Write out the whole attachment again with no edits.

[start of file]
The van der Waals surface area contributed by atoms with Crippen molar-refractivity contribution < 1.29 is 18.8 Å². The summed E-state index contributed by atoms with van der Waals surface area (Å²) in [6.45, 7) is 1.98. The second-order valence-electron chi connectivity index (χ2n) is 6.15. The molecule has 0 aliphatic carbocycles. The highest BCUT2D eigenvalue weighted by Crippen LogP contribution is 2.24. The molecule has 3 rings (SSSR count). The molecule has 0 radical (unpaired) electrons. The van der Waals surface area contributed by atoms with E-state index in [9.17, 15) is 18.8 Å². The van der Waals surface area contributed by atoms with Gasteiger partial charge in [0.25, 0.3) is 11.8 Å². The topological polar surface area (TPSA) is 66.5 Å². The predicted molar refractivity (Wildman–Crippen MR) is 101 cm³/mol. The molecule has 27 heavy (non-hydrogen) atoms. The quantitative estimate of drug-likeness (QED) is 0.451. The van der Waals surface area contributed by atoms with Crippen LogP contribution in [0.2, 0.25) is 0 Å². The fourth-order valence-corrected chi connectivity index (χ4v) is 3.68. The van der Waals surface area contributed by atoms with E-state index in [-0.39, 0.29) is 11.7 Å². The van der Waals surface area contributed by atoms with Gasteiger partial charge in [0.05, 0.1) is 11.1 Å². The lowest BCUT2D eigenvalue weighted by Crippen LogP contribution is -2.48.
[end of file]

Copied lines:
The van der Waals surface area contributed by atoms with Crippen molar-refractivity contribution < 1.29 is 18.8 Å². The summed E-state index contributed by atoms with van der Waals surface area (Å²) in [6.45, 7) is 1.98. The second-order valence-electron chi connectivity index (χ2n) is 6.15. The molecule has 0 aliphatic carbocycles. The highest BCUT2D eigenvalue weighted by Crippen LogP contribution is 2.24. The molecule has 3 rings (SSSR count). The molecule has 0 radical (unpaired) electrons. The van der Waals surface area contributed by atoms with E-state index in [9.17, 15) is 18.8 Å². The van der Waals surface area contributed by atoms with Gasteiger partial charge in [0.25, 0.3) is 11.8 Å². The topological polar surface area (TPSA) is 66.5 Å². The predicted molar refractivity (Wildman–Crippen MR) is 101 cm³/mol. The molecule has 27 heavy (non-hydrogen) atoms. The quantitative estimate of drug-likeness (QED) is 0.451. The van der Waals surface area contributed by atoms with Crippen LogP contribution in [0.2, 0.25) is 0 Å². The fourth-order valence-corrected chi connectivity index (χ4v) is 3.68. The van der Waals surface area contributed by atoms with E-state index in [-0.39, 0.29) is 11.7 Å². The van der Waals surface area contributed by atoms with Gasteiger partial charge in [0.05, 0.1) is 11.1 Å². The lowest BCUT2D eigenvalue weighted by Crippen LogP contribution is -2.48.